April 24, 2005
Catching up on the Morrison campaign
Now that I'm feeling more like a human being, I want to catch up on the state of things in CD22 on the Democratic side. Richard Morrison wrote a Kos diary asking if he'd still get netroots support if he had to face a well-funded primary opponent - I haven't read through all the comments, but I'd say the clear answer is Yes. Kristin Mack wrote about a meetup between Morrison, Gordon Quan, and Nick Lampson in Houston, the goal of which was to come to a meeting of the minds regarding the CD22 race, though in the end it now appears that Lampson has committed to running (link via Houtopia). Finally, there are now a couple of blogs which are either anti-Morrison or at least openly skeptical of a second run by Richard. What to make of this?
I think everyone knows how I feel about Richard Morrison. I think he did an awful lot with an awful little in 2004, and I think he's a big but underappreciated reason why DeLay drew his infamously soft 55% (and why DeLay has had to be dishonest about the makeup of the district he drew for himself). That said, my goal is to unelect Tom DeLay. To some extent, I don't care who the candidate is because Morrison or anyone who could replace him as the Democratic nominee would be several orders of magnitude better than DeLay. If someone else thinks he or she can present a bigger challenge to DeLay than Morrison can, I'm open minded. Prove it to me and I'm yours. If that means a big nasty contested primary, so be it. May the best candidate win. It's the American way. And for the record, if someone does knock off Morrison next March, I promise no hard feelings on my part as long as the race is clean. The goal here is beating DeLay. Everything else about this race is secondary.
There are three reasons why I support Richard Morrison, and why it will be very difficult for any other candidate to get me to change my mind. First and foremost is that I've met Richard several times, and I have a great deal of affection and respect for him as a person and as a candidate as a result. I've said before that Nick Lampson is the first candidate I ever gave money to, so I still like and respect him a lot, too, just not any more than I do Richard. I've not had the pleasure of meeting Gordon Quan, but I've no doubt I'd feel similarly about him. Nobody gets more than a break-even here.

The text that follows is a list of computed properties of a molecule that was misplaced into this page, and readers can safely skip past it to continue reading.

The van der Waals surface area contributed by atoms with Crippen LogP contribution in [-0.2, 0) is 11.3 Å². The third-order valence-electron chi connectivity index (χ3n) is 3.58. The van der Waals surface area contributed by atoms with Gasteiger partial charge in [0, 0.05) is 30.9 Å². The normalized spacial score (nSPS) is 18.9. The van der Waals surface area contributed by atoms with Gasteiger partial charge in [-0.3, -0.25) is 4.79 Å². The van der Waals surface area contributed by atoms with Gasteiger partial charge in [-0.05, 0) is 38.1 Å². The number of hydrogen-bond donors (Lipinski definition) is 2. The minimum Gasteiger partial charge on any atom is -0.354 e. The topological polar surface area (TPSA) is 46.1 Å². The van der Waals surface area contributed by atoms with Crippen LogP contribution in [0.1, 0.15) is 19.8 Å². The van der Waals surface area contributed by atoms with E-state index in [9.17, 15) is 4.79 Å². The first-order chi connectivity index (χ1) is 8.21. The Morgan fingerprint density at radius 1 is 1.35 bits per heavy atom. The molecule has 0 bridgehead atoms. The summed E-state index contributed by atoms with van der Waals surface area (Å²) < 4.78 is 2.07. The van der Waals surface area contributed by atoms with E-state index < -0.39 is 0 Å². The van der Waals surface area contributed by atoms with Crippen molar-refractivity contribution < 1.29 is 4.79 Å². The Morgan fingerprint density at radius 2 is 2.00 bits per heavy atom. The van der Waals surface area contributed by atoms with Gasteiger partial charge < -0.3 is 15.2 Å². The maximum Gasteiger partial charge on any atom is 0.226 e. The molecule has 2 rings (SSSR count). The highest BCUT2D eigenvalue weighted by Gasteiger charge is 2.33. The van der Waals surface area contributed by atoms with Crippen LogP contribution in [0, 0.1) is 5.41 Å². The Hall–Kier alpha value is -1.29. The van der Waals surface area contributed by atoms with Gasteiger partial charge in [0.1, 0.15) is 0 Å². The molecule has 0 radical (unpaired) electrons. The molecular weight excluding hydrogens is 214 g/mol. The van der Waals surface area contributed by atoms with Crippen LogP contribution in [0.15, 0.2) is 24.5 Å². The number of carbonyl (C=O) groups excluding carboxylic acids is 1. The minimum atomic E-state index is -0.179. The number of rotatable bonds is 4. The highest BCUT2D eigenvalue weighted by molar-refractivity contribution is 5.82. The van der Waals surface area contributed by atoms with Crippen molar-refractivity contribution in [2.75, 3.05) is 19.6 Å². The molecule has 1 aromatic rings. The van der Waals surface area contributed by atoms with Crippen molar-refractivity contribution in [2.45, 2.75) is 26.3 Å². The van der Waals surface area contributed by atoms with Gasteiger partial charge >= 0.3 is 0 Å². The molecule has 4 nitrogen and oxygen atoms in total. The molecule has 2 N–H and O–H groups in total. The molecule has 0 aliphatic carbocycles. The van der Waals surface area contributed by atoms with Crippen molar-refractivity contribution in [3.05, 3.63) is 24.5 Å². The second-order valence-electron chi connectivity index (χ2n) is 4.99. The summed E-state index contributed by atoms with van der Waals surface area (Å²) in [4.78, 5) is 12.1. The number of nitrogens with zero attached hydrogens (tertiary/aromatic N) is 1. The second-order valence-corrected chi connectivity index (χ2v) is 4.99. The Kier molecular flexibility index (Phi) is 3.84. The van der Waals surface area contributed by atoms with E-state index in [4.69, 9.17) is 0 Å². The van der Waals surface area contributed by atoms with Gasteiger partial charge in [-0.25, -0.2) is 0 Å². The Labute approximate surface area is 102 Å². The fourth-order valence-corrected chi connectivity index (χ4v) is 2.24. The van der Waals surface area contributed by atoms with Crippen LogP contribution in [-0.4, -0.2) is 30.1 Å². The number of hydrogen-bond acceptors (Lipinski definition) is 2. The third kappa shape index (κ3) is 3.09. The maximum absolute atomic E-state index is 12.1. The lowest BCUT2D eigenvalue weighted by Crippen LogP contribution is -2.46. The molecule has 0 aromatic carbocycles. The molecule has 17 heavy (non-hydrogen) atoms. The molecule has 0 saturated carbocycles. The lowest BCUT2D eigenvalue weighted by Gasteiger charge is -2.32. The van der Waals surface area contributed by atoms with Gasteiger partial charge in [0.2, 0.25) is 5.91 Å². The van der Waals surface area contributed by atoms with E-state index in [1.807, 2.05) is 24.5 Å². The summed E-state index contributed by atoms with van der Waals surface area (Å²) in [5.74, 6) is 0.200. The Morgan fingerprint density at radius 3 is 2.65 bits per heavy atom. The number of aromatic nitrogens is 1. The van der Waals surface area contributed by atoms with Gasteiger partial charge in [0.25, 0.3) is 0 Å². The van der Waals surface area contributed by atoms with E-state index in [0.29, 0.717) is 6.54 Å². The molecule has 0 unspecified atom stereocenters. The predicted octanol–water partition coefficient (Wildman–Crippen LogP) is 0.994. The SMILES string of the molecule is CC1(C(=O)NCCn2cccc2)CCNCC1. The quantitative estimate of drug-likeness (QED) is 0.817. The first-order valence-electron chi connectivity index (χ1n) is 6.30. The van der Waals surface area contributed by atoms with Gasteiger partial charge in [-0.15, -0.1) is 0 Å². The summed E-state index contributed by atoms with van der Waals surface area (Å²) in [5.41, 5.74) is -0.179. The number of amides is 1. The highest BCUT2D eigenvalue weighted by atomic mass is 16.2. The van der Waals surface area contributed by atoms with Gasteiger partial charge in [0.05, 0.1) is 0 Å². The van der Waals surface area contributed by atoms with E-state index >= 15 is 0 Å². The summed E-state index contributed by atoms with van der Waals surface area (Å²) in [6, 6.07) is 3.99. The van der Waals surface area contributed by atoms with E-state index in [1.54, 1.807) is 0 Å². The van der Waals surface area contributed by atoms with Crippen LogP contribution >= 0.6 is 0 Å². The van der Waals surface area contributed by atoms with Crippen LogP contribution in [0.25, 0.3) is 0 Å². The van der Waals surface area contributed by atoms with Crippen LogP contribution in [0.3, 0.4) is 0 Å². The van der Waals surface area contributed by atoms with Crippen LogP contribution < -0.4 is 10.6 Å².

Second is Morrison's performance in 2004. Everybody talks about DeLay's weak showing, but it's important to remember that this wasn't simply a case of people abandoning a corrupt, amoral politician out of disgust, for if it were, then Morrison wouldn't have consistently outperformed every other Democrat on the ballot with him. Voters did not have a binary choice in CD22. They could have selected Mike Fjetland, the two-time Republican primary challenger to DeLay, or the Libertarian Thomas Morrison, if all they wanted to do was cast an anti-DeLay vote. (Or, of course, they could have not voted in that race at all.) That's not what thousands of them did - they chose Richard Morrison. Despite having more competition than other Democrats, he consistently drew more votes than they did. That's something concrete to build on in 2006 that no other candidate will necessarily have.
You may try to tell me that a different Democrat would have done even better than Morrison in 2004 given the same conditions. If you do, you're basically arguing that Kansas would have made it to the Final Four this year if only they hadn't lost to Bucknell in Round One. It's utterly meaningless, and frankly, any candidate who would make that claim now, such as Lampson whom I know from personal communication was contemplating a run in CD22 last year, will have to explain why they didn't put their money where their mouth was. The wouldas-coulda-shouldas cut no ice with me.
Lastly, while I'm glad to see so many Democrats on board with the idea that CD22 can be had, there were way too many potentially competitive races last year which went wanting for a decent candidate. In order for me to accept the opportunity cost of a Lampson or a Quan or anybody else who'd have to move into CD22 not running elsewhere, I have to be convinced that the odds of their winning are sufficiently greater than Richard's to cover that cost. I can think of four or five races I'd like to see Lampson enter. I want to see Quan run in CD07 so bad I can taste it. You guys want my support in a CD22 primary? Tell me why that race and no other is the best use of you as a resource.
Byron has some thougts on this as well. Like him, I don't expect the DCCC to have anything to do with this race until after the primary, and like him I don't fear a primary. I just want to know that those who are entering it are doing so for the right reasons. That's a tall order to fill.
Posted by Charles Kuffner on April 24, 2005 to Election 2006
Anti-Morrison rhetoric calls attention to where the real threat is: Morrison.